The DOJ hyped everything up, including claiming that an "analysis by the MIT Media Lab ranked Mackey as one of the most significant influencers of the then-upcoming presidential election." Mackey had only 58,000 followers, no way near enough followers to be considered very influential. The DOJ accused him of targeting minorities since one of the memes was in Spanish and another featured a photo of a black woman.
An analysis from the University of Kentucky Election Law Society found that it was "questionable" whether Mackey's actions violated the law. Unless it was "voter intimidation," "providing misinformation to voters is likely not technically illegal."
Josh Hammer at The American Mind didn't think Mackey would actually be convicted since the case was so weak, and pointed out that a leftist who engaged in the exact same conduct, Kristina Wong, wasn't prosecuted. Her tweet is still up.
The New York Times admitted it was the first time someone had been prosecuted for "voter suppression through the spread of disinformation on Twitter." People lie in political campaigns constantly. Legal scholar Eugene Volokh pointed out at Tablet Mag that the Supreme Court hasn't gotten involved in prohibiting lies in politics. In other areas of the law, such as defamation, in order to prove a lie about a public figure, there must be malice.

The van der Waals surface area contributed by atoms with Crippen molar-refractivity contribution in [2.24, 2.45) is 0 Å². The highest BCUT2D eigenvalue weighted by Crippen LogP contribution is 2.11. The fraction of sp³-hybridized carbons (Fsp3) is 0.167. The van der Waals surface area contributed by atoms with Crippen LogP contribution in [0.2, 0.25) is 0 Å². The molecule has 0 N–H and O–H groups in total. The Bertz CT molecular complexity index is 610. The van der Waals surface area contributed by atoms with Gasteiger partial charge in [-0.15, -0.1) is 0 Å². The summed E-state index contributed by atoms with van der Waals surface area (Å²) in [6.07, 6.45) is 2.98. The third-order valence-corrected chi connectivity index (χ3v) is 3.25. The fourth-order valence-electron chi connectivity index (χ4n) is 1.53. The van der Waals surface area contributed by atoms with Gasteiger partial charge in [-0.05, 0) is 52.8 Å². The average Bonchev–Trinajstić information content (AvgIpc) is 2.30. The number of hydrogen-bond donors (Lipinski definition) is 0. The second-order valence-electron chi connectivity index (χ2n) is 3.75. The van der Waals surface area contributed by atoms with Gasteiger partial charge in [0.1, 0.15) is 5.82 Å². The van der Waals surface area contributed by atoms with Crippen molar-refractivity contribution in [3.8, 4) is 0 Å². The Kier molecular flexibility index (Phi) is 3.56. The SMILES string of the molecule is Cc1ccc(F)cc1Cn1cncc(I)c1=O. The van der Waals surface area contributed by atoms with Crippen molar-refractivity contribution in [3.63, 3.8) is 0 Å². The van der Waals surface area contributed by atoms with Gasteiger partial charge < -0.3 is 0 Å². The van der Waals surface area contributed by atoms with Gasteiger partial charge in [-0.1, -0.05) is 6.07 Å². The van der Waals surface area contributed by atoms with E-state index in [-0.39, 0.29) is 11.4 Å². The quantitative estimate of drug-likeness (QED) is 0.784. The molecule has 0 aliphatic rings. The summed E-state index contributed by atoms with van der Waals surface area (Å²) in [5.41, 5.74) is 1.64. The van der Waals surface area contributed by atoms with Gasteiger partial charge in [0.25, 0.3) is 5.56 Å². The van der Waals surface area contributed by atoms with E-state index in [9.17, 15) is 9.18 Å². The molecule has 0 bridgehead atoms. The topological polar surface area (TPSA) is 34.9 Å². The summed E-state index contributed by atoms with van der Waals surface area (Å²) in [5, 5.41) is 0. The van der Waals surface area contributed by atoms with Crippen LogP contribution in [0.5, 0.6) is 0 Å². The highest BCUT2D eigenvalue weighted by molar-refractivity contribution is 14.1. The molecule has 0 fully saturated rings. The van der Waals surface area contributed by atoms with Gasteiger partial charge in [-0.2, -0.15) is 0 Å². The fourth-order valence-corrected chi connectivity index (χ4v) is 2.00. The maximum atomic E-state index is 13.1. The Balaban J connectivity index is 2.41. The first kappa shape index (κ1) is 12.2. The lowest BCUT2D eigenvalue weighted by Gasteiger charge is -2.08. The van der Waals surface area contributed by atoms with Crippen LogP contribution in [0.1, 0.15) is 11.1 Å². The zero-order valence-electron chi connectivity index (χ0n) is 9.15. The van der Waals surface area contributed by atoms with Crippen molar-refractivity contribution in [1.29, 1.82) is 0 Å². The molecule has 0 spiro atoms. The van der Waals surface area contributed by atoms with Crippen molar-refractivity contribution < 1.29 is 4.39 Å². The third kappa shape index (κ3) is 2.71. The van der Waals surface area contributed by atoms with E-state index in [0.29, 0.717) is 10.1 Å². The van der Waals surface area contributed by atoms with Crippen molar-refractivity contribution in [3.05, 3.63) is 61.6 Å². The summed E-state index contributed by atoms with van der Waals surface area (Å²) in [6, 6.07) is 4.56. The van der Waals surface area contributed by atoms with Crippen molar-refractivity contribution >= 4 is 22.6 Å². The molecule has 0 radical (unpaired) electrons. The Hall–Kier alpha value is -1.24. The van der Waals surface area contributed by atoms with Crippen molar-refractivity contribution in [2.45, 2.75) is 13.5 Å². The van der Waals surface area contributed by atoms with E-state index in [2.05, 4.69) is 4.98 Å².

Mackey, who was an internet troll merely stirring up trouble, clearly didn't have malice. The Daily Beast gloatingly admitted he was a "MAGA Twitter Troll" in a headline about the sentencing. His account looked goofy, with a made-up username, @TheRickyVaughn, that didn't match the made-up name, Publius Gaius, and a profile photo of an unrecognizable man in a MAGA hat wearing a mask, glasses, and huge spikes where his mouth should be. Another profile photo he used appeared to be of the actor Charlie Sheen.
You'd have to be really stupid to take him seriously. But Democrats always pretend that blacks are too stupid to figure out how to vote and are incapable of providing ID, in order to relax election integrity laws, so it's no surprise they used this ruse to claim Mackey was targeting and fooling minority voters.